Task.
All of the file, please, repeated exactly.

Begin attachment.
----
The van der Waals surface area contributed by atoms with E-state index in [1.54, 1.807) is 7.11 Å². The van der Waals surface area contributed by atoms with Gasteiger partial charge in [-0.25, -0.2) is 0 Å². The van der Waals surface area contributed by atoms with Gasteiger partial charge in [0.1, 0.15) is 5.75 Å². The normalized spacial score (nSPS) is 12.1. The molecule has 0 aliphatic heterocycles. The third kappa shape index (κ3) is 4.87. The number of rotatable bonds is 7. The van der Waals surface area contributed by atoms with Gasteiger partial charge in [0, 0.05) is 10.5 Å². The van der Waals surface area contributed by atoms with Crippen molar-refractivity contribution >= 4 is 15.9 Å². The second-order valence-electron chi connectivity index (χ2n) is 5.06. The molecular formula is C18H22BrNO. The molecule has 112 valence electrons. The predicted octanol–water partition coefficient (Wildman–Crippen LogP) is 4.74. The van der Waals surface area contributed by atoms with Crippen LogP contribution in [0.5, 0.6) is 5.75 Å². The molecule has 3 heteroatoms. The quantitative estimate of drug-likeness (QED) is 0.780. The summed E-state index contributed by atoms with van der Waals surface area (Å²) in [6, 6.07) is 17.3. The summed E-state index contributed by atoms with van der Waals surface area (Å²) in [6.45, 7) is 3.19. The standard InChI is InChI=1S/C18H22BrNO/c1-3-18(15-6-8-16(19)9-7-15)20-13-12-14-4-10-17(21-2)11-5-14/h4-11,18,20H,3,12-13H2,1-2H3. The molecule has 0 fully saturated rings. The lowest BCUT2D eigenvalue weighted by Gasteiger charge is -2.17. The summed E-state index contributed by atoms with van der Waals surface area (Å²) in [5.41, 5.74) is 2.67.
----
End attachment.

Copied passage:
The van der Waals surface area contributed by atoms with E-state index in [1.54, 1.807) is 7.11 Å². The van der Waals surface area contributed by atoms with Gasteiger partial charge in [-0.25, -0.2) is 0 Å². The van der Waals surface area contributed by atoms with Gasteiger partial charge in [0.1, 0.15) is 5.75 Å². The normalized spacial score (nSPS) is 12.1. The molecule has 0 aliphatic heterocycles. The third kappa shape index (κ3) is 4.87. The number of rotatable bonds is 7. The van der Waals surface area contributed by atoms with Gasteiger partial charge in [0, 0.05) is 10.5 Å². The van der Waals surface area contributed by atoms with Crippen molar-refractivity contribution >= 4 is 15.9 Å². The second-order valence-electron chi connectivity index (χ2n) is 5.06. The molecular formula is C18H22BrNO. The molecule has 112 valence electrons. The predicted octanol–water partition coefficient (Wildman–Crippen LogP) is 4.74. The van der Waals surface area contributed by atoms with Crippen LogP contribution in [0.5, 0.6) is 5.75 Å². The molecule has 3 heteroatoms. The quantitative estimate of drug-likeness (QED) is 0.780. The summed E-state index contributed by atoms with van der Waals surface area (Å²) in [6, 6.07) is 17.3. The summed E-state index contributed by atoms with van der Waals surface area (Å²) in [6.45, 7) is 3.19. The standard InChI is InChI=1S/C18H22BrNO/c1-3-18(15-6-8-16(19)9-7-15)20-13-12-14-4-10-17(21-2)11-5-14/h4-11,18,20H,3,12-13H2,1-2H3. The molecule has 0 fully saturated rings. The lowest BCUT2D eigenvalue weighted by Gasteiger charge is -2.17. The summed E-state index contributed by atoms with van der Waals surface area (Å²) in [5.41, 5.74) is 2.67.